Active Directory Certificate Services has a lot of abuse potential for domain persistence and credentials. The presentation focuses on stealing certificates, doing active enrollments, and domain escalation scenarios.
- Active Directory Certificate Services has a lot of abuse potential
- Stealing certificates and doing active enrollments are some of the domain escalation scenarios
- Active enrollment for EL SASL is a particularly interesting area
- Domain persistence is a huge area of tradecraft
- A 140-page white paper with complete details and extensive defensive information is available
- Tools such as Certify and Forge Cert will be released on GhostPack Github repo
- Golden certificates can be used to obtain ntlm credentials for any active user or computer
- The MS PKCA can be used to retrieve and associate a user or computer's ntlm hash
- An anecdote is provided to illustrate how a forged certificate can be used to access the file system on the DC
The presentation provides an anecdote on how a forged certificate was used to access the file system on the DC. The presenter ran code on the CA server to steal the CA's private key using chip dp api. The extracted cert was then used to forge a certificate for the administrator at the shire.local. With the forged certificate, the presenter was able to access the DC's file system and obtain the administrator's ntlm credentials using some user to user stuff.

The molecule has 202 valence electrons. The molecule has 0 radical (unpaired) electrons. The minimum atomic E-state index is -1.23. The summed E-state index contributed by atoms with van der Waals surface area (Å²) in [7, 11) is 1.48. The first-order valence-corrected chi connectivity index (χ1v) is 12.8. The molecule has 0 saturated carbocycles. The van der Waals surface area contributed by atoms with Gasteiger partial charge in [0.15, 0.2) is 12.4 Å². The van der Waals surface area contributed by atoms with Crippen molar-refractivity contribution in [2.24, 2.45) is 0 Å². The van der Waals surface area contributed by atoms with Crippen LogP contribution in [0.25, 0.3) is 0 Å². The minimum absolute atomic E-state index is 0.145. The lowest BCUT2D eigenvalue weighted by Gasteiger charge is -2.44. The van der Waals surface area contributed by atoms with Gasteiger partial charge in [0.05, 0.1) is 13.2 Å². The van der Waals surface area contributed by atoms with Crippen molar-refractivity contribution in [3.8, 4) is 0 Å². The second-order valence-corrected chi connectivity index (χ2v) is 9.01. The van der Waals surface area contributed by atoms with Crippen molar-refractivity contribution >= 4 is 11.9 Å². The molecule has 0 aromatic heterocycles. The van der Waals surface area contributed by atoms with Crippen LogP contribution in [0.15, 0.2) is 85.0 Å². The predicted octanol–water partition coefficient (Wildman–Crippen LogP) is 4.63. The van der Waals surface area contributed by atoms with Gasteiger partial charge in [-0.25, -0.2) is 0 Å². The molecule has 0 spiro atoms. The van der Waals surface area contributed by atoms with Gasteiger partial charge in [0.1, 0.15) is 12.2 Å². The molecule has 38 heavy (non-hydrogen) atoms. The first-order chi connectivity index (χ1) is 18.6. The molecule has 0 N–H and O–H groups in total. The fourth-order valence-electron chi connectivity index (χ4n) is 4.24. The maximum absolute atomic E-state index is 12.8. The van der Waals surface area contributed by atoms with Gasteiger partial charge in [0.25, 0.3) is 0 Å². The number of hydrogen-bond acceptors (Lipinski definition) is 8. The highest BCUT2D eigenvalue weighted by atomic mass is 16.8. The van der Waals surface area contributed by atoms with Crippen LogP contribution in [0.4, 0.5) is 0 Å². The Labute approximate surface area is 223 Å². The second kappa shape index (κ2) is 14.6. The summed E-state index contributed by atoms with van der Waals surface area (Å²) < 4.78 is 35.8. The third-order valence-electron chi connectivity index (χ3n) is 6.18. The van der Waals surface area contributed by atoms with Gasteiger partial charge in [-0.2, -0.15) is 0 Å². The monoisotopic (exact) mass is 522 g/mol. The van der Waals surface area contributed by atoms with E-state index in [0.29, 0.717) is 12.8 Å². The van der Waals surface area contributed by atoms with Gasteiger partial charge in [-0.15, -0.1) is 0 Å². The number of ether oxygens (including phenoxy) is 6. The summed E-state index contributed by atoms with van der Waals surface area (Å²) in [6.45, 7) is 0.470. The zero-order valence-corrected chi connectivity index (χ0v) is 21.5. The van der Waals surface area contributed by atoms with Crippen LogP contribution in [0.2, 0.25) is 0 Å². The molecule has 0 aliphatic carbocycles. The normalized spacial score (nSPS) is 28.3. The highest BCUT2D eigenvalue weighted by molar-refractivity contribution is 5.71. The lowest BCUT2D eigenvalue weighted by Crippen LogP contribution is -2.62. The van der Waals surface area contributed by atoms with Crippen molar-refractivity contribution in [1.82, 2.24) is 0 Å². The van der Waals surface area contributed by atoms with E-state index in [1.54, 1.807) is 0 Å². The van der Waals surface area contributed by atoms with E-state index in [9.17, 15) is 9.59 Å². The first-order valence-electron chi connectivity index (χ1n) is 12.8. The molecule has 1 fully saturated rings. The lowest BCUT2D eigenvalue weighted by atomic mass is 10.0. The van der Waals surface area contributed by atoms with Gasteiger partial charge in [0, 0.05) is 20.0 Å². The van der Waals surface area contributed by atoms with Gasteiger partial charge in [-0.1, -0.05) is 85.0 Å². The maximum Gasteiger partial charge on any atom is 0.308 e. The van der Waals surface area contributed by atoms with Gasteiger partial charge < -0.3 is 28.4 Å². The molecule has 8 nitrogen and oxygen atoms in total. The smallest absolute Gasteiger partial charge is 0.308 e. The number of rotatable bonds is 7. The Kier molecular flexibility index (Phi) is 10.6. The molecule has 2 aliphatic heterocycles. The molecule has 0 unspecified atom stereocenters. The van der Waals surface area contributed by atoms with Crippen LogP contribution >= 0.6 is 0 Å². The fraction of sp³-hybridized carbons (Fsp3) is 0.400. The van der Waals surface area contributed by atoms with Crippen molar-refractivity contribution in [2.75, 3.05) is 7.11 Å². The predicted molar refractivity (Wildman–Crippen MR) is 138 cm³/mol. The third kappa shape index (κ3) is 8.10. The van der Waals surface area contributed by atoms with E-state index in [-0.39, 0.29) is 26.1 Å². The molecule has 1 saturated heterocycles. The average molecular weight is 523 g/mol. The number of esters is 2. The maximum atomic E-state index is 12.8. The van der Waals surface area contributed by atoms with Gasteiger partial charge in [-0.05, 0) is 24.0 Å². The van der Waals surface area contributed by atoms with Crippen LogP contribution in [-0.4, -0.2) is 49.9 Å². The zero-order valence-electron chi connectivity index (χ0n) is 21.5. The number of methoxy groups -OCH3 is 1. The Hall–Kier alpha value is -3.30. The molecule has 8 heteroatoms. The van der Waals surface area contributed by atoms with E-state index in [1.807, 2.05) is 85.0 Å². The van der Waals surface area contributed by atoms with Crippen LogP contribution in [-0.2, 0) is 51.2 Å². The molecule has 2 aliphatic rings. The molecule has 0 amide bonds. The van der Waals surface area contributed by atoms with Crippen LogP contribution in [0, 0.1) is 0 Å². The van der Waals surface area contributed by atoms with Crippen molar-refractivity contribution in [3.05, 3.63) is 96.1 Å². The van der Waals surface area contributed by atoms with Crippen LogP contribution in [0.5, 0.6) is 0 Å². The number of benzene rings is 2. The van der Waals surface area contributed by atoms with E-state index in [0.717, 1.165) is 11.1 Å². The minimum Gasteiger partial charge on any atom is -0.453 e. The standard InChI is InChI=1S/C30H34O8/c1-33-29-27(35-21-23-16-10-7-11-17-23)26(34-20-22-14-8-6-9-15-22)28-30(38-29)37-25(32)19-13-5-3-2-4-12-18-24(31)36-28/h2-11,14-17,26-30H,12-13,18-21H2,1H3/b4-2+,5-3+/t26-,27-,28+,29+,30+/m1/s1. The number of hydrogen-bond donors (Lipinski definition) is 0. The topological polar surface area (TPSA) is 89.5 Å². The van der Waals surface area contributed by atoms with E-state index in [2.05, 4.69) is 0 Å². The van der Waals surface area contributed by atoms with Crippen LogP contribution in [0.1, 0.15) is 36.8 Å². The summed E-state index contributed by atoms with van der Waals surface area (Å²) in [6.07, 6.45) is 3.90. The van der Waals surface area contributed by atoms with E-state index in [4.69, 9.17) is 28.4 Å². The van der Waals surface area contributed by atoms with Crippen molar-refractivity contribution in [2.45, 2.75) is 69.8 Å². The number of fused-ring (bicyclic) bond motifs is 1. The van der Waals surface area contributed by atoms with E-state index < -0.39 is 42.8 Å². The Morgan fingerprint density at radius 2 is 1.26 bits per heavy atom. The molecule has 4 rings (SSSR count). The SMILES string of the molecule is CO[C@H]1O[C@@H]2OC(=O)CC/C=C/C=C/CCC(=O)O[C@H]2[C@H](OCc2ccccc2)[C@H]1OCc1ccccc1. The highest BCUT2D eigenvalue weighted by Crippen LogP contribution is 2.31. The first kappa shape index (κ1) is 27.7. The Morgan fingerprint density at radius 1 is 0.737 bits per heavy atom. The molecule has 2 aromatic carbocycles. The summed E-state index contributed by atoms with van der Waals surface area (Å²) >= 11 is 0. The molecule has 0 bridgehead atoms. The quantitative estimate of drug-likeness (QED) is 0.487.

Microsoft's Active Directory Public Key Infrastructure (PKI) implementation, known as Active Directory Certificate Services (AD CS), has largely flown under the radar by both the offensive and defensive realms. AD CS is widely deployed and provides attackers opportunities for credential theft, machine persistence, domain escalation, and subtle domain persistence. We will present the relevant background on certificates in Active Directory, detail the abuse of AD CS through certificate theft and active malicious enrollments for user and machine persistence, discuss a set of common certificate template misconfigurations that can result in domain escalation, and explain a method for stealing a Certificate Authority's private key in order to forge new user/machine "golden" certificates. By bringing light to the security implications of AD CS, we hope to raise awareness for both attackers and defenders alike of the security issues surrounding this complex, widely deployed, and often misunderstood system.